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Farmers to face higher costs when disposing of dead animals

A farm organisation has criticised the Department of Agriculture, Food and the Marine for “failing” to convene a meeting of all stakeholders to address outstanding pricing issues within the Fallen Animal Scheme.

The animal health & welfare chair of the ICSA, Hugh Farrell, said consultation with farming organisations was “kept to an absolute minimum” and as a result, farmers will ultimately face higher costs when disposing of dead animals,” he said.

Higher costs

He welcomed the resumption of fallen animal collections, but stressed that a new maximum pricing structure has been imposed. “A cost that was always too high will now potentially be even higher and farmers are expected to just accept it.”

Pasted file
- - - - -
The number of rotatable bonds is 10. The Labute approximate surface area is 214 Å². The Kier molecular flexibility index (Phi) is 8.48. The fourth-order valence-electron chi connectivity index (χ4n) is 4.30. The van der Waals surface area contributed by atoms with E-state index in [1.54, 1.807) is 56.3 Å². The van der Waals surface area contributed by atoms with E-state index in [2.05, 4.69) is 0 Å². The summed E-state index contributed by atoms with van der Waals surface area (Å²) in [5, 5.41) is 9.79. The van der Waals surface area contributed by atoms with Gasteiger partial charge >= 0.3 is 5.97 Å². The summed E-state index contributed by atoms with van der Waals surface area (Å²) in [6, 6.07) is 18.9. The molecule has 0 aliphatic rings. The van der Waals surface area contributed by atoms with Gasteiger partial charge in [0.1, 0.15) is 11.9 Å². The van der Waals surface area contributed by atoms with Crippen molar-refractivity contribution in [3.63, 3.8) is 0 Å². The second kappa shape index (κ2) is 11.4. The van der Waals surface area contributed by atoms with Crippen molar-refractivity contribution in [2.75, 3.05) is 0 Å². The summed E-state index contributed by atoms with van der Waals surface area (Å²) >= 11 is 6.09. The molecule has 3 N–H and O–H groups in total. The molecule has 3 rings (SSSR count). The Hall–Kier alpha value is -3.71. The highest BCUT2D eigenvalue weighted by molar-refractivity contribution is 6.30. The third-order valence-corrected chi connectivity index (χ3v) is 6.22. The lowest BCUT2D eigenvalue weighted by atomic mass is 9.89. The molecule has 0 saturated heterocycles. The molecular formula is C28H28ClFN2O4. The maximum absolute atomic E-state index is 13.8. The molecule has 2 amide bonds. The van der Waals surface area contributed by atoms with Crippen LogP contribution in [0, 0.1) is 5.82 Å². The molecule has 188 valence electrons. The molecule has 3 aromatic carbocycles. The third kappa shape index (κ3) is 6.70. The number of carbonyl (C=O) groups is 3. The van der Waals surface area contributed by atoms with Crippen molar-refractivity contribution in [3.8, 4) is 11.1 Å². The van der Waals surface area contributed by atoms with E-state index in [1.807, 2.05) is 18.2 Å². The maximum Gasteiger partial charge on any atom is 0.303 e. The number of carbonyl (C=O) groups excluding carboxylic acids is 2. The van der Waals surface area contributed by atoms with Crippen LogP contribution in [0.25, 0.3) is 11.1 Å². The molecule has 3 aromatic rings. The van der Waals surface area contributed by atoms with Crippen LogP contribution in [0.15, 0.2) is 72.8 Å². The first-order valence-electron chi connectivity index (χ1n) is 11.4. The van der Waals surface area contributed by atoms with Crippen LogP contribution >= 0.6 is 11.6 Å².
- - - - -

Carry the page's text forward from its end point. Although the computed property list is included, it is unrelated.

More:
“The financial impact of losing an animal is significant and to impose further significant cost on top of that to have an animal removed is neither fair nor just.”

“The livestock industry is worth billions to the Irish economy, yet the ones who make the least profit, the primary producers, are again being expected to pay more than their fair share.”

Price caps

The farm lobby group believes the €54 euro cap on the disposal of cattle over 48-months should be used as a guide in this process, and all other price caps should be set at below this level.

“Additional supports for farmers to alleviate the costs associated with losing an animal is now a requirement.”

“ICSA is also urging the knackeries not to use the price caps in the scheme as a target price as they are not indicative of the market rate, given the additional funding they will now receive from the Department of Agriculture.” Farrell concluded.

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